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A guide on the law of marijuana’s legalization

The possession and use of Marijuana have always been the “THE NEXT BIG THING”. It has been so much into conversations and debates that, one is bound to role his eyeballs whenever the topic comes out in the discussion. For all those who love to smoke weed, the verdict of legalizing the Marijuana has been not less than an early Christmas gift. Adult use of cannabis has been legalized in California under Prop. 64, the Adult Use of Marijuana Act (AUMA), approved by the voters on Nov 8, 2016.

AUMA has allowed the adults with age starting from 21 and over to possess or privately use of Marijuana. One can cultivate the same at their residence but the limit has been set to not more than six plants for personal use only. It has also legalized the commercial sale and distribution along the production of cannabis for adult use at state-licensed facilities beginning January 1, 2018, under terms spelled out in the Medical and Adult Use of Cannabis Regulation and Safety Act (MAUCRSA) approved by the legislature in 2017.

A guide on the law of marijuana's legalization

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In the bill, the government gave argument over its benefits. Some of them are stated here:

  • The measure would result in reduced criminal justice costs for the state and local governments.
  • This is primarily related to a decline in the number of offenders held in state prisons and county jails for growing and selling marijuana.
  • The measure would also reduce the number of such offenders placed under community supervision (such as county probation).
  • In addition, the measure would likely reduce other criminal justice costs, such as state court costs for the handling of related criminal cases.
  • The above cost reductions would be partially offset by increased costs in several areas.
  • In particular, the courts would incur costs to process applications from individuals seeking to be resentenced or have their criminal records changed.
  • In addition, there would be costs to supervise resentenced offenders in the community.
  • These various costs would be incurred largely within the first couple of years following the passage of the measure.
  • In addition, there would be ongoing costs in a few areas. For example, there would be court costs to destroy records of arrest and conviction for individuals who commit certain marijuana-related crimes. In addition, there would be ongoing costs to operate drug education and counseling programs as required by the measure.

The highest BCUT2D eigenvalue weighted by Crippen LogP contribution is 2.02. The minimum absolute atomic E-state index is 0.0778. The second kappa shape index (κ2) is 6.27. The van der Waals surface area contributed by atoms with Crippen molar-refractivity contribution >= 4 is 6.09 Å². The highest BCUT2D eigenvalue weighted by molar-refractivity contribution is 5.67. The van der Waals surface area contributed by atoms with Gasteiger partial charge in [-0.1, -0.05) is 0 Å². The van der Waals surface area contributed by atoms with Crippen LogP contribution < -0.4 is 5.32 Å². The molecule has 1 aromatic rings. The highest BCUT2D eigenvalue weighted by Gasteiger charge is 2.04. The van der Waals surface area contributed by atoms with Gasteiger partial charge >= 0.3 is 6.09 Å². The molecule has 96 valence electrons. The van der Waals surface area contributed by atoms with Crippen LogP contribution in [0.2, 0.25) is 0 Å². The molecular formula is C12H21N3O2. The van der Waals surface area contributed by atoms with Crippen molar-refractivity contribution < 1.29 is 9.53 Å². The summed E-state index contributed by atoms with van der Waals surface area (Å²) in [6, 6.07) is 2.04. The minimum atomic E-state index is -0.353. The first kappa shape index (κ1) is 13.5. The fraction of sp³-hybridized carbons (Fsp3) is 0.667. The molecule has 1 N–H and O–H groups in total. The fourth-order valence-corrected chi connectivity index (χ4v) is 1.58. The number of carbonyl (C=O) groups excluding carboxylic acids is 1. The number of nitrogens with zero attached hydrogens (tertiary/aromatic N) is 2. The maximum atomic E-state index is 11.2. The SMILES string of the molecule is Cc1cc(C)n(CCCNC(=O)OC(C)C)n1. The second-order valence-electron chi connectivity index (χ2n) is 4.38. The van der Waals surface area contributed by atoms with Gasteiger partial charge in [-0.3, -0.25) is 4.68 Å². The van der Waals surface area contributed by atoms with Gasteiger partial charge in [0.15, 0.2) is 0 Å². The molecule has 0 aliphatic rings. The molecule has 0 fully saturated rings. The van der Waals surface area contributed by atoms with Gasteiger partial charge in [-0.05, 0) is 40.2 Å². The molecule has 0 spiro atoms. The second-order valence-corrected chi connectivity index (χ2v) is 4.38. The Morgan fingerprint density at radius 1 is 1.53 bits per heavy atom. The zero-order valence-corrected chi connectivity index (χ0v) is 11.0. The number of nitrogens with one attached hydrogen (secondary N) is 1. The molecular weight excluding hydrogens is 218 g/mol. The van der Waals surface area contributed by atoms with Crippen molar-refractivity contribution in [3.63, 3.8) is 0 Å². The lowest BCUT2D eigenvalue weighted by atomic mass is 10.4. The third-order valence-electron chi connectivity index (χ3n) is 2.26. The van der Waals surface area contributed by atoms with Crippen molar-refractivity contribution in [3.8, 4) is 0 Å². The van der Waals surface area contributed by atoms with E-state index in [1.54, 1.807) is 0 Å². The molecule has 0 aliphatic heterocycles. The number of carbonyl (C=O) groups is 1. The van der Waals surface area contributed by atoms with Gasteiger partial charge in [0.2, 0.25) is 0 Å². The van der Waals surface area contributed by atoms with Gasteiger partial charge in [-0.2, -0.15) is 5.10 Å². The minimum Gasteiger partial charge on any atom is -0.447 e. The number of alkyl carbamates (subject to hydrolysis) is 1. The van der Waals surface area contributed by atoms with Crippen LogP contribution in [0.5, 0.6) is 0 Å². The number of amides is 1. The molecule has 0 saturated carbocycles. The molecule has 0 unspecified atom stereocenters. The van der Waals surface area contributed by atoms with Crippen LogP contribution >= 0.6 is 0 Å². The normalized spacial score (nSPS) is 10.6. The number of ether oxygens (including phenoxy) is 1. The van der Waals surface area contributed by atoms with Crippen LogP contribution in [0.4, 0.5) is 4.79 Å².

• There would also be some increased criminal justice costs (such as county jail and state court costs) to the extent that increased marijuana use leads to increased marijuana-related crime (such as driving while impaired by marijuana).

In total, the net reduction in state and local criminal justice costs from the above changes could be in the tens of millions of dollars annually. In many cases, these resources would likely be redirected to other criminal justice activities.

Also Read: Top 5 reasons to legalize marijuana

For those who have been convicted of Marijuana, Crimes will be reconsidered in the court. The government wrote in the bill,

  • “Under the measure, individuals serving sentences for activities that are made legal or are subject to lesser penalties under the measure would be eligible for resentencing. For example, an offender serving a jail or prison term for growing or selling marijuana could have their sentence reduced.
  • (A court would not be required to resentence someone if it determined that the person was likely to commit certain severe crimes.)
  • Qualifying individuals would be resentenced to whatever punishment they would have received under the measure.
  • Resentenced individuals currently in jail or prison would be subject to community supervision (such as probation) for up to one year following their release unless a court removes that requirement.

In addition, individuals who have completed sentences for crimes that are reduced by the measure could apply to the courts to have their criminal records changed. “